From Keith Shaw.
RECENTLY there have been JEP reports and letters about the building of the mass-burn
municipal waste incinerator at La Collette.
New States Members appear to have taken over from the Constable of St Helier, Simon Crowcroft, and Deputies Duhamel and Le Claire in efforts to make the States and residents realise the consequences of the last-minute signing of the contract last November by the outgoing Transport and Technical Services Minister.
Issues regarding Ramsar status, overall cost, funding arrangements, size, type of technology chosen and location are apparently raising serious doubts about the long-term viability of Jersey’s largest-ever capital project. Many believe that the technology chosen and location are both wrong, as there will still be airborne pollution and tons of toxic waste being produced, at extremely high capital and running costs.
Apparently there is a need for new access roads, plus the likelihood of major modifications to the fuel farm, potentially adding a further £80m-plus to the project costs. Has the compounded risk of having both the Island’s power supply/distribution and its only fuel resources in a tight and vulnerable location been properly assessed?
The JEP comments column reinforced the opinion that we would not have been in this situation if proper public consultation or a public inquiry had taken place. Now the overall credibility of the health impact assessments carried out by outside consultants, on behalf of TTS and Health, are being questioned.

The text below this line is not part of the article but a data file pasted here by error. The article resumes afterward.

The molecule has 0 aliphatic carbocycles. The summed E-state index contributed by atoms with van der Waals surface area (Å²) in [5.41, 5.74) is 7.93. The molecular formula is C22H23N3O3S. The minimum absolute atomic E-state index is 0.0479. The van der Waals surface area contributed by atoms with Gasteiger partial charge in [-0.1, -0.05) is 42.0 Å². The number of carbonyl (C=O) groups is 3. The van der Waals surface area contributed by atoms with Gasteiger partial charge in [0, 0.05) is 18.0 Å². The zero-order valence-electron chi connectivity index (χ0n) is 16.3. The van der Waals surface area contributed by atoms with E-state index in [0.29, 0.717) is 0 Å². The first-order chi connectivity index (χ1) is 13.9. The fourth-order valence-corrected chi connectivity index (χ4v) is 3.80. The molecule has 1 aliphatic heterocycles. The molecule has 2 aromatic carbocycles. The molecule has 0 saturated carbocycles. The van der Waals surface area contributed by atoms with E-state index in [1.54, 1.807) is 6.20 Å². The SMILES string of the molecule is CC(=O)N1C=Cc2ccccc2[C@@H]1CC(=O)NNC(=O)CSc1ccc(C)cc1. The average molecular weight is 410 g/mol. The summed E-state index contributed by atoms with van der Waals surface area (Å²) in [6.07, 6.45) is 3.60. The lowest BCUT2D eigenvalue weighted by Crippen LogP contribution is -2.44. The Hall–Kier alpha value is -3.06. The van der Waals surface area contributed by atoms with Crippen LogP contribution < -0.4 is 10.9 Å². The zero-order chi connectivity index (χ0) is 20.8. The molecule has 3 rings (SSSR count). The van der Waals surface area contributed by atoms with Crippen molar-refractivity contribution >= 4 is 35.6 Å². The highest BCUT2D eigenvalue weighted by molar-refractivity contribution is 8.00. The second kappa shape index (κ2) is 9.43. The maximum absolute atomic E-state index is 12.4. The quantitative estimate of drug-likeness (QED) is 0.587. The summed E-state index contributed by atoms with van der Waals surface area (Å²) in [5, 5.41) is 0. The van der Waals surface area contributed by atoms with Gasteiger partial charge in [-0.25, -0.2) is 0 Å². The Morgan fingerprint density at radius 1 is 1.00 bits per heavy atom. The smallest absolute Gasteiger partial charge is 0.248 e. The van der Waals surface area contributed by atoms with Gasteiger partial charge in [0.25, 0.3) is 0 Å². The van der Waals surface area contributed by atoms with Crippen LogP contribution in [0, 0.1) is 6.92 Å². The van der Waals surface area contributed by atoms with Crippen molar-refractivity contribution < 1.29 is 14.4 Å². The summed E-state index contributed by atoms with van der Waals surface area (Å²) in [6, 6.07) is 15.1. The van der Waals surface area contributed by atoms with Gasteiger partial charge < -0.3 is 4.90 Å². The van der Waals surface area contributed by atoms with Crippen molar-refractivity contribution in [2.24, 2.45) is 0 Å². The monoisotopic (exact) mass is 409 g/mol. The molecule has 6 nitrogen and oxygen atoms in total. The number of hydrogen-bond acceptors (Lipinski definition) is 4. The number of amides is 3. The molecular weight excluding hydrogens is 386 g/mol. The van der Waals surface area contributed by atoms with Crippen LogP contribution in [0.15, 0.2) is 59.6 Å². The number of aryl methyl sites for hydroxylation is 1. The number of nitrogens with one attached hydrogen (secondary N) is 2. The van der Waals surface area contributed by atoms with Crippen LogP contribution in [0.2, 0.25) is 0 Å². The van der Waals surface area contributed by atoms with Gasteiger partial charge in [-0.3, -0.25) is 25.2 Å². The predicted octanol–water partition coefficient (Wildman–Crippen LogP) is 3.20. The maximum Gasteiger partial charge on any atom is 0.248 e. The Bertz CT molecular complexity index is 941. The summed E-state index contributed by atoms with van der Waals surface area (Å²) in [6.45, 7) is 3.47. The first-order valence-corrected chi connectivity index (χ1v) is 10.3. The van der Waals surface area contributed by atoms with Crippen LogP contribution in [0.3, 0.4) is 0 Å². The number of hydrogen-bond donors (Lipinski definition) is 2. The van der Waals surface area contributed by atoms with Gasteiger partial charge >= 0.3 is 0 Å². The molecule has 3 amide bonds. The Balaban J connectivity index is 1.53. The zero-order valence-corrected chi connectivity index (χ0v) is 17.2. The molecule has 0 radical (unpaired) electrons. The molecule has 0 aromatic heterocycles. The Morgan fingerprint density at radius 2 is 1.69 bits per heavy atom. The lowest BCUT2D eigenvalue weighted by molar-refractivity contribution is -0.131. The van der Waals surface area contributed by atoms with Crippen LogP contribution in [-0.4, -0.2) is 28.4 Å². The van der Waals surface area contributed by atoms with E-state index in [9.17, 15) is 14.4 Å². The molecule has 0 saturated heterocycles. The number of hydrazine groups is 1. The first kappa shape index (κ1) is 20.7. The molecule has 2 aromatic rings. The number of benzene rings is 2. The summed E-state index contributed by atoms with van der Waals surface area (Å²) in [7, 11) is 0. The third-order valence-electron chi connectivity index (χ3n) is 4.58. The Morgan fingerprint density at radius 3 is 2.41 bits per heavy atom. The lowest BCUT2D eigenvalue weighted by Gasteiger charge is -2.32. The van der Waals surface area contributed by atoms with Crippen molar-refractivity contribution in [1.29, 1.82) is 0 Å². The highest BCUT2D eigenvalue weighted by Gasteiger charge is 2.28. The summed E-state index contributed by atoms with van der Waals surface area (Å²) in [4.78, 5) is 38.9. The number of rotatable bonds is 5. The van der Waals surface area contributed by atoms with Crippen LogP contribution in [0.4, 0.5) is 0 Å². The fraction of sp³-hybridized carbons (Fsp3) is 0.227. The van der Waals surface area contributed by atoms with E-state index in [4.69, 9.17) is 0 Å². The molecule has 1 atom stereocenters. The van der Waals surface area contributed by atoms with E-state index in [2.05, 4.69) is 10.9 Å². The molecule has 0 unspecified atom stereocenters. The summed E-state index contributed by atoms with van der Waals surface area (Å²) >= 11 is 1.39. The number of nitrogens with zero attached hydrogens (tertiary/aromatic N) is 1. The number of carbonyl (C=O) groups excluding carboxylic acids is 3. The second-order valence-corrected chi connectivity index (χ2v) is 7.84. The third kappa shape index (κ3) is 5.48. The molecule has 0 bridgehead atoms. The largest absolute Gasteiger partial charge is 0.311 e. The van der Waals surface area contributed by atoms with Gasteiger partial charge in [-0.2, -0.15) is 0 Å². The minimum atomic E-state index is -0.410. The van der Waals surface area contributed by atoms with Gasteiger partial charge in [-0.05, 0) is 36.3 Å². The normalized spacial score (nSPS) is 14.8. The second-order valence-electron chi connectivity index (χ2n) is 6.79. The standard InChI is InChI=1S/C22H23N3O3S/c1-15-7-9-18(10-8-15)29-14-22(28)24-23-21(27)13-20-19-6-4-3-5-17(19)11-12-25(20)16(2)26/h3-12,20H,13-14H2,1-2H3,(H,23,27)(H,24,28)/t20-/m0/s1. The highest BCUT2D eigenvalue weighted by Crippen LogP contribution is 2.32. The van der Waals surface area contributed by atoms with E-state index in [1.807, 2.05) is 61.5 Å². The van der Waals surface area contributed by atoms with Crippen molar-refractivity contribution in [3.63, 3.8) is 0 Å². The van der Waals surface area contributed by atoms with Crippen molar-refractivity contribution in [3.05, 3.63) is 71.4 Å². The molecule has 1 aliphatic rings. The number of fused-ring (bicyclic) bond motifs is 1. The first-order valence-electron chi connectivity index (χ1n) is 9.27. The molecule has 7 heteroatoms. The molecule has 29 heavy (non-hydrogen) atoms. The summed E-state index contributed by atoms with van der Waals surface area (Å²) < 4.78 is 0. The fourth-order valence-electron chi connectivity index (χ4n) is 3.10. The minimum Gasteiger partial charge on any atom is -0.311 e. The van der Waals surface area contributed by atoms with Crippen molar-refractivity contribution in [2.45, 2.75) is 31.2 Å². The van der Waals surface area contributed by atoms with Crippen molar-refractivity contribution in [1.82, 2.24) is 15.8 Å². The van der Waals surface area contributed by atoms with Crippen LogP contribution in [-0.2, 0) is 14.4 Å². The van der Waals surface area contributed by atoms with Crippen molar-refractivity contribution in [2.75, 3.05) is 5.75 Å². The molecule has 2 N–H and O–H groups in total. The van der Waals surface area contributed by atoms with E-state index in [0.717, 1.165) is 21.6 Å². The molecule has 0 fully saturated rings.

No one doubts that the Bellozanne plant needs replacing – it may never have complied with EU regulations. TTS’s own consultants stated that in 1992 and 1996 it was non-EU compliant, recently confirmed by Jersey’s own Medical Officer of Health.
Whatever the outcome of the present debate and subsequent Scrutiny inquiries into procedures, there is still an urgent need to establish what damage to Islanders’ health could have been caused by the Bellozanne chimney in conjunction with other chimneys operated by the JERC (two) and Public Health (two). Were these EU-compliant?
When some Islanders presented these concerns to Mr Crowcroft last year he agreed to invite a well-respected GP from the UK to a public meeting at the Town Hall. The doctor talked about his experiences of the wide range of serious medical effects linked to incinerators in the UK and worldwide. He pointed out that there were alternative processes, which were cleaner, safer and far cheaper to operate.
Many also believed that the consultation exercises, managed by TTS with their various consultants, failed to respond to the views of those who attended.